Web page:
Researchers, experts to discuss scientific developments in HIV and AIDS at 9th IAS Conference in Paris

In the coming weeks from July 23 to 26, 2017, the International AIDS Society (IAS), the organization that leads collective action on every front of the global HIV response will be organizing the 9th IAS Conference on HIV Science in Paris, France.

“This biennial gathering is the largest open scientific conference on HIV and AIDS related issues – bringing together a broad cross-section of more than 6,000 professionals from around the world to meet and examine the latest scientific developments in HIV-related research with a focus on moving science into practice and policy,” the IAS says in a press release copied to

Among other things, during the conference, the latest developments in HIV prevention science, including Pre-Exposure Prophylaxis (PrEP) on demand, community-based testing, and strategies to meet the needs of key populations affected by HIV will be showcased.

The organisers say the scientific highlights include:

  • New analysis of the IPERGAY trial, evaluating PrEP on demand among men who have sex with men less frequently or who engage in “chemsex”
  • Estimates of time of infection to determine whether migrants are acquiring HIV before or after migration; Results from antiretroviral intensification to prevent mother-to-child transmission among late-presenting women with HIV;
  • Correlations between LGBT inclusion in school-based sex education and education on HIV prevention;
  • Evidence of the need for tailored prevention services for pregnant sex workers;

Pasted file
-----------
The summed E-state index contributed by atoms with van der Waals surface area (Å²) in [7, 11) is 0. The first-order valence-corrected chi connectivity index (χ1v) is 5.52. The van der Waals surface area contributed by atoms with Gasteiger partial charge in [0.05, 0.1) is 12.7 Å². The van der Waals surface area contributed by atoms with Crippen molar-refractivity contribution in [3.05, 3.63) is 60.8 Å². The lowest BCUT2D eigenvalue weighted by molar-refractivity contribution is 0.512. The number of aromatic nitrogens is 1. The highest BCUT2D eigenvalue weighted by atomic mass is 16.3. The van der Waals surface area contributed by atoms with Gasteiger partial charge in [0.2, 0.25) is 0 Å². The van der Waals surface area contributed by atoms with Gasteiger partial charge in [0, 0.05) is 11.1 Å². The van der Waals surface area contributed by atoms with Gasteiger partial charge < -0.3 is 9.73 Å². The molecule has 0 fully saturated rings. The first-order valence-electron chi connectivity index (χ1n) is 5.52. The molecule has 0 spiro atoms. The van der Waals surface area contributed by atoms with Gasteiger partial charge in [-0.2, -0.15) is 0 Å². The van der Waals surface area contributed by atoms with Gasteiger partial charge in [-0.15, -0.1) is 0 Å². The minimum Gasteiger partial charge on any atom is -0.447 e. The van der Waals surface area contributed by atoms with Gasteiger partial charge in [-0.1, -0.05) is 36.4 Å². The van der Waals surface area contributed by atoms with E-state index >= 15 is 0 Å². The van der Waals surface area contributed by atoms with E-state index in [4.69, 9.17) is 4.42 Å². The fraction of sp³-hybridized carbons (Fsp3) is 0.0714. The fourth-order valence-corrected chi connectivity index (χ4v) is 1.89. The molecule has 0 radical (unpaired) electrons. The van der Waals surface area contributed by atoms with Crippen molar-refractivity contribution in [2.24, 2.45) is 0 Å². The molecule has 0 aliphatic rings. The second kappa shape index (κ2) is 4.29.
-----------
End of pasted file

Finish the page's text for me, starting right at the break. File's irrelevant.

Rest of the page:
• Findings from an internet-based self-testing intervention among men who have sex with men;
  • A study of treatment as HIV prevention among adolescents; Results from a study of rapid tests to prevent mother-to-child transmission of hepatitis B;
  • Recent findings on the association between sexually transmitted infections and long-acting reversible contraception; and
  • Insights from a community-based testing programme for young women to increase diagnoses and identify candidates for PrEP.

Meanwhile, available statistics say in 2015, there were 36.7 million [34.0 million–39.8 million] people living with HIV, and as of June 2016, 18.2 million [16.1 million–19.0 million] people living with HIV were accessing antiretroviral therapy, up from 15.8 million in June 2015 and 7.5 million in 2010.

The statistics also show that AIDS-related deaths have fallen by 45 per cent since the peak in 2005.

In 2015, 1.1 million [940 000–1.3 million] people died from AIDS-related causes worldwide, compared to 2 million [1.7 million–2.3 million] in 2005.

Available information also shows that at the end of 2015, $19 billion was invested in the AIDS response in low- and middle-income countries (not including the countries that have recently transitioned into high-income categories).

It adds that domestic resources constituted 57 per cent of the total resources for HIV in low- and middle-income countries in 2015.

“Recent updated UNAIDS estimates indicate that $26.2 billion will be required for the AIDS response in 2020, with $23.9 billion required in 2030,” it said.

The IAS also organizes the International AIDS Conference.

By Emmanuel K. Dogbevi
Copyright ©2017 by Creative Imaginations Publicity
All rights reserved. This article or any portion thereof may not be reproduced or used in any manner whatsoever without the express written permission of the publisher except for the use of brief quotations in reviews.

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